ACSR Ignored By Corporation On Mobil Vote

Harvard abstained from voting its $14 million in Mobil Oil stock yesterday on a shareholder resolution to require Mobil's affiliates abroad--particularly in South Africa--to begin programs to establish equal employment opportunities. The Advisory Committee on Shareholder Responsibility (ACSR) had urged Tuesday that Harvard support the resolution.

The Corporation's subcommittee on shareholder responsibility also abstained on an ACSR-backed resolution calling for reports on conditions in the Continental Oil Company's mines. It voted Harvard's $76 million in IBM stock against ACSR-endorsed resolutions calling for shareholder nominations of IBM directors and for information on IBM's South African operations.

Harvard voted its $6 million in Con Oil stock for a resolution to have the company stop searching for oil off the coast of Namibia, and against a resolution to have the company set up an energy policy committee, as the ACSR recommended.

Hugh Calkins '45, chairman of the Corporation subcommittee, said yesterday that the subcommittee's disagreements with the ACSR had no special significance. The subcommittee's failure to follow the ACSR's advice follows its abstention last week on two ACSR-endorsed resolutions that called for information on two companies' political gifts.

"I don't think anything is going on except that we've agreed with the advisory committee on some, but not all, of their recommendations," Calkins said, in a telephone interview from his Cleveland, Ohio office. "The differences are not terribly great."


The subcommittee stated that it would have supported the Mobil resolution if it had been certain that the ACSR--and the United Church of Christ, which sponsored the resolution--were correct in saying that it called only for "proper means" and "legal ways" of ending racial discrimination.

Former Mobil Chairman

Albert L. Nickerson '33, a subcommittee member and former Mobil chairman, did not vote on the Mobil resolution. George F. Bennett '33, the University's treasurer, favored voting Harvard's stock against the resolution.

Disclosure on environmental protection and mine safety measures and on minority hiring is "important and of legitimate concern to shareholders" in Con Oil, the subcommittee said, but not in the "extensive detail" called for by Campaign Continental, the group of Miners for Democracy and Ralph Nader staffers which solicited proxies for the Con Oil resolution.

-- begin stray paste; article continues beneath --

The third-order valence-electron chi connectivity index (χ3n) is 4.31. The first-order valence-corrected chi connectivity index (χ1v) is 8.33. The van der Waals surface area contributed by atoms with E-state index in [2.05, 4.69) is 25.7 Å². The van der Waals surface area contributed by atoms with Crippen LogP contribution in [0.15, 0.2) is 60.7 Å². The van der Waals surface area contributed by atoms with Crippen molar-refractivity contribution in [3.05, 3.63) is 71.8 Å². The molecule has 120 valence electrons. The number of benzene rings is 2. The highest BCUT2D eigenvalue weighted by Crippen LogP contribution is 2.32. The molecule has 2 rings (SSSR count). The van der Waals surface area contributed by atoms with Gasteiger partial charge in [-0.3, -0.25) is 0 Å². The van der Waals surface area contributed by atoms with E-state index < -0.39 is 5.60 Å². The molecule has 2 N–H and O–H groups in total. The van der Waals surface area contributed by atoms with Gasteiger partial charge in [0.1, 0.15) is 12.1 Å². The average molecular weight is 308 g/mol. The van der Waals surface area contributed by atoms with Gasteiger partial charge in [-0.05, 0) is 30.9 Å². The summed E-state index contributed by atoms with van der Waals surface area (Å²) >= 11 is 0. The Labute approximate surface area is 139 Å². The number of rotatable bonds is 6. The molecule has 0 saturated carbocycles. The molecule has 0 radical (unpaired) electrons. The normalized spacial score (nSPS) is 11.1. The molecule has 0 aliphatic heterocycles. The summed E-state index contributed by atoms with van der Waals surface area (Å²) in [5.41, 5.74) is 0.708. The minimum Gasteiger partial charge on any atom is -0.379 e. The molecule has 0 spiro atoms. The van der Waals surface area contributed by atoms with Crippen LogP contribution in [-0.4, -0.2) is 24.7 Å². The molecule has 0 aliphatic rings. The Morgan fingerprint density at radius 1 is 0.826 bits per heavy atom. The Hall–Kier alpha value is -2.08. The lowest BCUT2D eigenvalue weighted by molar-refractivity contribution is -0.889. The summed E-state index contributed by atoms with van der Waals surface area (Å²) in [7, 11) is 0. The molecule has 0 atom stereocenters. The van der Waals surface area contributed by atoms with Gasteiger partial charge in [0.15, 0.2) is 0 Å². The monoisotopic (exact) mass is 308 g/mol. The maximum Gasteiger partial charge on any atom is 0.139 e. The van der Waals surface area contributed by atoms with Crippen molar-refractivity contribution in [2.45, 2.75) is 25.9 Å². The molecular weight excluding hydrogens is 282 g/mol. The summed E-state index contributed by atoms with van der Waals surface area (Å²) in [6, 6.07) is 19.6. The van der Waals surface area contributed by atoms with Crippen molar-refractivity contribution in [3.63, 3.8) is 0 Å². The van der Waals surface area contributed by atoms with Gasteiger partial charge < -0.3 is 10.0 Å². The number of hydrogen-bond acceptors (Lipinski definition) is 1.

"The trouble with all these resolutions," Calkins explained, "is that they have good points and bad points." He said the subcommittee would probably have supported a resolution that restricted itself to Con Oil's apparently accident-prone coal mines, instead of asking for information on the company's other operations as well.

IBM has assured Harvard that it will disclose statistics on its black South African workers' salaries and opportunities, the main category of information the ACSR had asked for, Calkins said.

The subcommittee said it thought the IBM proposal for shareholder nomination of directors was insufficiently considered, and that "the appropriate method of change" may be through revised Securities Exchange Commission rules rather than shareholder resolutions in individual companies.

The subcommittee plans to re-examine next week its policy of supporting disclosure of political gifts only in companies whose gifts are known to be "substantial," Calkins said. The ACSR requested the re-examination last week, when Harvard said it would abstain on disclosure resolutions aimed at Eastman Kodak and International Telephone and Telegraph.

ITT's annual meeting is March 9, so the subcommittee presumably could still vote for disclosure by that company